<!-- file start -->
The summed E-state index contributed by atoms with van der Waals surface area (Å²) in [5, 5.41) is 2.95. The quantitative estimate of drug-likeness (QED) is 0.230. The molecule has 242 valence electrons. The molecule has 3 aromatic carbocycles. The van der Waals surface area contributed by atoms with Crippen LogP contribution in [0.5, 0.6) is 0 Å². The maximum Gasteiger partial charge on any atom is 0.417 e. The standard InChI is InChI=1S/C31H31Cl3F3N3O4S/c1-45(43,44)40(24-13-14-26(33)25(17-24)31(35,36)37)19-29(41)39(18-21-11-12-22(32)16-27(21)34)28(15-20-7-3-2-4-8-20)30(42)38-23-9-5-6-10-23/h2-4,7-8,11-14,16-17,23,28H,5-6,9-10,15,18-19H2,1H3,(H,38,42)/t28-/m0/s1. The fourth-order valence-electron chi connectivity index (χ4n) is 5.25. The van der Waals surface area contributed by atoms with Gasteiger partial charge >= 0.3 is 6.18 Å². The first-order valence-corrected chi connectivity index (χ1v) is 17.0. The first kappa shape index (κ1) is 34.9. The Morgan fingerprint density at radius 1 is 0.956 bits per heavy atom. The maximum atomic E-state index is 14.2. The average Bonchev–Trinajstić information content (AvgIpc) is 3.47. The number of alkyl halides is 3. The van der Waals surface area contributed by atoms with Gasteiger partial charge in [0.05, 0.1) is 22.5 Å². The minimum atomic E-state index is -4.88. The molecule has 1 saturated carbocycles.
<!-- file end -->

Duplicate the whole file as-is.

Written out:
The summed E-state index contributed by atoms with van der Waals surface area (Å²) in [5, 5.41) is 2.95. The quantitative estimate of drug-likeness (QED) is 0.230. The molecule has 242 valence electrons. The molecule has 3 aromatic carbocycles. The van der Waals surface area contributed by atoms with Crippen LogP contribution in [0.5, 0.6) is 0 Å². The maximum Gasteiger partial charge on any atom is 0.417 e. The standard InChI is InChI=1S/C31H31Cl3F3N3O4S/c1-45(43,44)40(24-13-14-26(33)25(17-24)31(35,36)37)19-29(41)39(18-21-11-12-22(32)16-27(21)34)28(15-20-7-3-2-4-8-20)30(42)38-23-9-5-6-10-23/h2-4,7-8,11-14,16-17,23,28H,5-6,9-10,15,18-19H2,1H3,(H,38,42)/t28-/m0/s1. The fourth-order valence-electron chi connectivity index (χ4n) is 5.25. The van der Waals surface area contributed by atoms with Gasteiger partial charge >= 0.3 is 6.18 Å². The first-order valence-corrected chi connectivity index (χ1v) is 17.0. The first kappa shape index (κ1) is 34.9. The Morgan fingerprint density at radius 1 is 0.956 bits per heavy atom. The maximum atomic E-state index is 14.2. The average Bonchev–Trinajstić information content (AvgIpc) is 3.47. The number of alkyl halides is 3. The van der Waals surface area contributed by atoms with Gasteiger partial charge in [0.05, 0.1) is 22.5 Å². The minimum atomic E-state index is -4.88. The molecule has 1 saturated carbocycles.